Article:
Order versus Creativity, excerpt from Breadcrumbs: Finding a Philosophy of Life by William F. Merck II

January 6, 2023

Order versus Creativity

William F. Merck II, Author, Leader, Speaker

by William F. Merck II

On Book Excerpts | Philosophy
Existing rules should not paralyze your creative thinking as you face new or changing circumstances.

Coloring books are an early experience that most young people go through pitting discipline and order against creativity. In the first encounter with this activity, children color everywhere, including encroaching over the lines of the drawing. Once the basic concepts of applying crayons to the drawings and using imagination to choose the colors are set, kids are taught to keep their coloring within the lines provided. Praise accompanies learning to stay within the lines and withheld—maybe even accompanied by an adult’s frown—when the coloring is outside of the lines. Staying within the lines instills a sense of correctness and order in the young artists.

In addition to learning discipline with coloring, there are lots of games children learn to play. Most have boundaries that must be observed, much like the coloring lines they were taught to stay within. In the simple game of hopscotch, a grid is drawn on the sidewalk or ground. If a line is stepped on as the player hops through the grid, then their turn is over! In a footrace on an oval track with lanes, stepping over the line into another lane is a disqualifying event. In swimming competitions, straying outside an assigned swim lane results in disqualification. 

The World of Rules

This is the indoctrination into thinking of life’s various boundaries and limits. Children who try to get around rules by cheating or lying are scolded, further instilling the need to adhere to proscribed boundaries.

When you become an adult, and coloring books and children’s games are left behind, you are still expected to “color within the lines” in ever new and more complex boundaries facing you in everyday life. Some of the boundaries are clear while others are subject to interpretation. For instance, streets and roads have painted lines that come with driving laws you must abide by. Checkout lanes are designated in stores where you shop. These restrictions are simple and clear. Then, there are some boundaries set in law that are fairly straightforward, while other perceived infractions end up in court with judges or juries deciding whether, and to what extent, a boundary was illegally crossed.

Organized religions set rules, or boundaries, for their believers to follow. As with the law, some of these rules are straightforward and others not so much. You are inundated with rules, regulations, and boundaries to guide your life. The coloring book was only the beginning. All of this is necessary to prevent chaos in society, and I understand and support such practices. However, I am mindful that living in the world of rules can stifle creative thinking. Stifle, yes, but it does not prevent it. You need creative thinking to improve your life and to adapt to changes in your social and physical environments. This means you need to encourage creative thinking concurrent with teaching and understanding the importance of boundaries.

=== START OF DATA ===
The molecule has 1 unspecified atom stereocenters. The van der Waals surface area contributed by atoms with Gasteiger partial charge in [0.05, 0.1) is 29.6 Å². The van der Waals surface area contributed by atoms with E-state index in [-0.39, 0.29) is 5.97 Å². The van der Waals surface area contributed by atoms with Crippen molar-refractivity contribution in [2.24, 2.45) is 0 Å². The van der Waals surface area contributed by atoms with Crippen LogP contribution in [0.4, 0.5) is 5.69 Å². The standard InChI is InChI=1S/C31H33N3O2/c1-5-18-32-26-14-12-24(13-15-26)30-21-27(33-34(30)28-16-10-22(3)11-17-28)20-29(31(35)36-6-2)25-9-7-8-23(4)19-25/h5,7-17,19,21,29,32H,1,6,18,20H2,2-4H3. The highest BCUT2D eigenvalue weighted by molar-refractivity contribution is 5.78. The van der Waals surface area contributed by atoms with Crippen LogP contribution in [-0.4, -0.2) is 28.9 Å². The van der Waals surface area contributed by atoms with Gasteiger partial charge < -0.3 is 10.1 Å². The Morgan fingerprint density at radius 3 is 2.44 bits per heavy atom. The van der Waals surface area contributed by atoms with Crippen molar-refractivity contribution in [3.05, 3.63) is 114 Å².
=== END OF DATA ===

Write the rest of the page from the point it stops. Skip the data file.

You need creative thinking to improve your life.

You can accept that rules and boundaries are necessary but remember they are there to control aberrant behavior. Existing rules should not paralyze your creative thinking as you face new or changing circumstances.

History has shown that laws and boundaries are useful and necessary to allow for a civil society that is absent of an intolerable level of chaos. But what will you do when you find yourself in a situation where you believe the right thing to do involves breaking the law or a religious taboo?

After you leave your childhood innocence behind and enter the world of adult reality, conflicts will occur between what you sincerely believe is an action you must take and what you suspect or know will bring you afoul of a law.

Developing Curiosity by William F. Merck, II.
Quote by author William F. Merck II

Will you break the law?

A simple example is a situation where you must transport a person in a critical situation to a hospital because you are not in a position to wait for an ambulance to provide transport. You decide to drive the patient yourself. The time you spend driving is a critical factor in their survival. Will you “break the law” by exceeding the speed limit? Probably so.

In a work situation, if you are aware of an imminent life safety situation, will you break a rule or violate a law to rectify the situation before someone is injured or killed? I hope so, even if you might be sanctioned for your action because you “colored outside of the lines.” These are only a few examples of the decisions you might face that go against years of conditioning to conform—conditioning that began in early childhood.

Excerpt from my book, Breadcrumbs, Finding a Philosophy of Life.


BREADCRUMBS: Finding a Philosophy of Life

In Bill’s new book released on March 14, 2023, the author uses stories from his life’s journey to illustrate points in time that helped form his view of the world and his place in it. From growing up in Southern Georgia in the 1940s, to becoming a military officer and a corporate leader, he discovers a nexus between early feelings and subsequent notions and beliefs.

On Philosophy



So, You Want to Be a LEADER

Being a leader is not easy for anyone. Thankfully, this book transforms more than a half-century of leadership experiences into a practical handbook for those looking to excel in leadership roles. In candid fashion, So, You Want to Be a Leader: Secrets of a Lifetime of Success, reveals what works—along with an unvarnished examination of what doesn’t—in a myriad of work-related situations.

On Leadership